They are a professional couple who seem to have everything: an enduring marriage, a beautiful house overlooking the ocean, a black Saab Turbo convertible and a cute dog. What they lack, however, is a baby. And after failing to conceive their own, they arrange to adopt. They pin their hopes on a young, working-class woman who is about to give birth but who lacks the means to be a good mother. That is the premise for Immediate Family, a movie about the trend toward open adoption—a process by which the biological mother meets the adopting parents before surrendering her child. It is a delicate issue, the kind more typically addressed by a television movie-of-the-week. But Immediate Family tiptoes around the controversy. Amusing and heartwarming, it gently touches on familiar chords with dexterity.
More soothing than provocative, Immediate Family offers a timid script enlivened by some fine acting. But the casting is at first perplexing: why are Glenn Close and James Woods— both famous for playing twisted personalities—portraying a nice, well-adjusted couple in a nice, well-adjusted movie? In her most recent role, Close appeared as a cruelly vindictive aristocrat in the 18th-century sexual intrigue Dangerous Liaisons. And the last time she shared the screen with young children was in the 1987 thriller about the dangers of infidelity, Fatal Attraction, where her character turned a little girl’s pet rabbit into a bubbling pot of goulash. Woods tends to play hotheads, schizophrenics and drug users. Last year, he appeared as an addict in The Boost, a cautionary tale about cocaine, and as a pot-smoking lawyer in True Believer, the story of a courtroom renegade. Now, Immediate Family gives Close and Woods a rare opportunity to act like model citizens. Both performers seem to coast through the movie. But even at half-speed, the two actors manage to transcend their material.
Filmed in Vancouver, the story is set in Seattle. Linda (Close) sells upscale real estate; Michael (Woods) is a veterinarian. After a decade of marriage, Linda has failed to become pregnant. The couple makes a glum attempt at artificial insemination, without success. Finally, they turn to an agency that arranges open adoptions, an organization that seems to operate much like a dating service. It involves an exchange of vital statistics, a nervous first meeting, a negotiation and perhaps a lifechanging commitment. The movie conveys the awkward novelty of the procedure for everyone involved. As a friend of Michael’s mother
observes: “It used to be about a child needing a home. Now it’s about a couple needing a child.” Suddenly, Linda receives a collect call from a young woman at an outdoor pay phone who is due to give birth in three weeks. Lucy (Mary Stuart Masterson) is from out of town. She lives in a crowded house with a grizzled stepfather and an indolent pair of brothers. Raising a baby is out of the question. Soon Lucy is on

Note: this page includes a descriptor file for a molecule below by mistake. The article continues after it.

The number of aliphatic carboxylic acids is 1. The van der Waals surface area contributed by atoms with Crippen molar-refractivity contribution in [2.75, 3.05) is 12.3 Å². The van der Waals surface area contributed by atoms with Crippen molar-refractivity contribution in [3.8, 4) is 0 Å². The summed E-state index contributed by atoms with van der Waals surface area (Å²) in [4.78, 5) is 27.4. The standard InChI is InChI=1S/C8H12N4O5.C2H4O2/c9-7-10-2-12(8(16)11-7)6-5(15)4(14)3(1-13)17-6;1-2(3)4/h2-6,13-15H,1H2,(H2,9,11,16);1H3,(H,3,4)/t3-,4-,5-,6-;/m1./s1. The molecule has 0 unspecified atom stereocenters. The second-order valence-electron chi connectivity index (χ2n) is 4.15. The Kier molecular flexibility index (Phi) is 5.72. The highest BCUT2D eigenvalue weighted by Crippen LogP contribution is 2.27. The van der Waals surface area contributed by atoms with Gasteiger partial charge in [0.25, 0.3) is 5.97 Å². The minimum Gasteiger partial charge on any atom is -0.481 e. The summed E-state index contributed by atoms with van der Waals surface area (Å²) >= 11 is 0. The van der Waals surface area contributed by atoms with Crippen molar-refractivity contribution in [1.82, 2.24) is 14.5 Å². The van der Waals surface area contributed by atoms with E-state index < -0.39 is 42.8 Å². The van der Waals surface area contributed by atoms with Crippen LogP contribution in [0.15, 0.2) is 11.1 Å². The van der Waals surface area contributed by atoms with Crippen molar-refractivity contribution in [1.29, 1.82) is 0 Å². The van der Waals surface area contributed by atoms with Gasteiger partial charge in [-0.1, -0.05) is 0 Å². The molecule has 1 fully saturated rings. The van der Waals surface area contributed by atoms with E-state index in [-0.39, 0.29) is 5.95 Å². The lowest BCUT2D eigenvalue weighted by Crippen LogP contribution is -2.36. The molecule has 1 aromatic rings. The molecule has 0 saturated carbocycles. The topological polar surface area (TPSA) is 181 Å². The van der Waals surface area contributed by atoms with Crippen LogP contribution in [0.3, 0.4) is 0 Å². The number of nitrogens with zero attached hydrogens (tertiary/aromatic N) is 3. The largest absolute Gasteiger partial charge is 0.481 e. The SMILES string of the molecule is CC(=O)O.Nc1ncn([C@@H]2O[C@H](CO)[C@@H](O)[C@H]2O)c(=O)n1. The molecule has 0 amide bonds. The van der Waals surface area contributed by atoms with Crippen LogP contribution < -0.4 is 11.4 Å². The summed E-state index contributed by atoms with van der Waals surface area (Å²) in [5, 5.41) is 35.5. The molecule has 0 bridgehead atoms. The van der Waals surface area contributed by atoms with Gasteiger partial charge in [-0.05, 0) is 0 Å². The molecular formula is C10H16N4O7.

Linda’s doorstep, followed by her boyfriend, Sam (Kevin Dillon), a rock ’n’ roll musician.
As the couple gets to know both Lucy and Sam, they suffer culture shock. When asked what business his parents are in, Sam replies, “They’re not in a business, they’re in a job.” In fact, Sam’s mother works in a bakery and his father was convicted of killing a fellow factory worker in an argument. Says Sam:
“You don’t mess with the old man.” However, Linda and Michael eventually recognize that the biological parents of their prospective acquisition are a loving couple, despite punk appearances and indigent backgrounds. The class barrier is reduced to a matter of taste, like the difference between easy-listening music and heavy metal—Linda and Lucy find common ground dancing in Linda’s living room to an old Van Morrison ballad. In seeking a home for her unborn child, Lucy experiences the family warmth that she never had. And the relationship comes together in an especially moving scene of Lucy giving birth, with Michael and Linda serving as labor coaches.
Inevitably, Lucy has second thoughts about giving up her child—otherwise, there would be no drama. Masterson captures the subtleties of the young mother’s dilemma with great sensitivity. But the script does not develop the conflict. All the characters seem unnaturally patient with one another. And director Jonathan Kaplan pads the narrative with an excess of soft-rock montage sequences, which sap the dramatic tension.
Meanwhile, Immediate Family evades some disturbing issues about adoption. Although it is the story of an affluent couple who, in effect, buy a baby from a woman who cannot afford to keep it, the movie does not grapple with the implications of the transaction. Nor does it comment on the fact that the couple selects the hottest commodity in the adoption market: a healthy, white, newborn baby. At first, the story juggles clichés with a sense of irony. But as the drama turns serious, clichés solidify into moral stereotypes.
Director Kaplan has built much of his career on movies that express a feminist com passion for women. His best movie, Heart like a Wheel (1983), chronicled the reallife story of American drag racer Shirley Muldowney, who fights a battle against sexism to become a champi on. And last year, Kaplan di rected The Accused, the har rowing story of a female lawyer defending a working-
class victim of a gang rape.
With Immediate Family, he makes a much less challenging movie about women learning to communicate across the class barrier. The movie succeeds in generating a strong sense of empathy, but, for the sake of unthreatening entertainment, it skirts the issue that it pre tends to explore.
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